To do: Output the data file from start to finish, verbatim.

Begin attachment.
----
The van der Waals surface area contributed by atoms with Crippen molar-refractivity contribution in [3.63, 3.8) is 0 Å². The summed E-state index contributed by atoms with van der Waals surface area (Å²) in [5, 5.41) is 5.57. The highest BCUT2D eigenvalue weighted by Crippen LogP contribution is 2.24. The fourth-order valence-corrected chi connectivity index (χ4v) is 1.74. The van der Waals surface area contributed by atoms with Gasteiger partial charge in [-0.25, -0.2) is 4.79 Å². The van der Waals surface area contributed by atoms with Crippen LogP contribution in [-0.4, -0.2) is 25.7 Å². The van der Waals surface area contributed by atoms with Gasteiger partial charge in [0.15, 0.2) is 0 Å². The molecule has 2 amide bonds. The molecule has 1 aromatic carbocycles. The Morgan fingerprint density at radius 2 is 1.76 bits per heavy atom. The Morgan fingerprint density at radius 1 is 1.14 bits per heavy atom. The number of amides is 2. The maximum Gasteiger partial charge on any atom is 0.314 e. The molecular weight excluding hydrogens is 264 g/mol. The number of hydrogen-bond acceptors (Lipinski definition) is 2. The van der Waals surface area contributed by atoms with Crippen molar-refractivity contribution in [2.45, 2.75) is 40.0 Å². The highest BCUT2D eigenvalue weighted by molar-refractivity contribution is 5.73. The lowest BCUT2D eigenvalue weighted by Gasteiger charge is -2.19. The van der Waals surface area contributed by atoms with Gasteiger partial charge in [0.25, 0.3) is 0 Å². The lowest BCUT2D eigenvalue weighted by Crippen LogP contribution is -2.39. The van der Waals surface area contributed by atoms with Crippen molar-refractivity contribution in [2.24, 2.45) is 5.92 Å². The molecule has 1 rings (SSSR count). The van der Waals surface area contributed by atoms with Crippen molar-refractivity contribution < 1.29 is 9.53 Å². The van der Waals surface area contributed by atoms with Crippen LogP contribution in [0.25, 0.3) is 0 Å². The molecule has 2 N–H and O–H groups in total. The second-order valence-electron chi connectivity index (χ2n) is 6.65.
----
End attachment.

The van der Waals surface area contributed by atoms with Crippen molar-refractivity contribution in [3.63, 3.8) is 0 Å². The summed E-state index contributed by atoms with van der Waals surface area (Å²) in [5, 5.41) is 5.57. The highest BCUT2D eigenvalue weighted by Crippen LogP contribution is 2.24. The fourth-order valence-corrected chi connectivity index (χ4v) is 1.74. The van der Waals surface area contributed by atoms with Gasteiger partial charge in [-0.25, -0.2) is 4.79 Å². The van der Waals surface area contributed by atoms with Crippen LogP contribution in [-0.4, -0.2) is 25.7 Å². The van der Waals surface area contributed by atoms with Gasteiger partial charge in [0.15, 0.2) is 0 Å². The molecule has 2 amide bonds. The molecule has 1 aromatic carbocycles. The Morgan fingerprint density at radius 2 is 1.76 bits per heavy atom. The Morgan fingerprint density at radius 1 is 1.14 bits per heavy atom. The number of amides is 2. The maximum Gasteiger partial charge on any atom is 0.314 e. The molecular weight excluding hydrogens is 264 g/mol. The number of hydrogen-bond acceptors (Lipinski definition) is 2. The van der Waals surface area contributed by atoms with Crippen molar-refractivity contribution in [2.45, 2.75) is 40.0 Å². The highest BCUT2D eigenvalue weighted by molar-refractivity contribution is 5.73. The lowest BCUT2D eigenvalue weighted by Gasteiger charge is -2.19. The van der Waals surface area contributed by atoms with Gasteiger partial charge in [0.25, 0.3) is 0 Å². The lowest BCUT2D eigenvalue weighted by Crippen LogP contribution is -2.39. The van der Waals surface area contributed by atoms with Crippen molar-refractivity contribution in [2.24, 2.45) is 5.92 Å². The molecule has 1 rings (SSSR count). The van der Waals surface area contributed by atoms with Crippen molar-refractivity contribution < 1.29 is 9.53 Å². The van der Waals surface area contributed by atoms with Crippen LogP contribution in [0.25, 0.3) is 0 Å². The molecule has 2 N–H and O–H groups in total. The second-order valence-electron chi connectivity index (χ2n) is 6.65.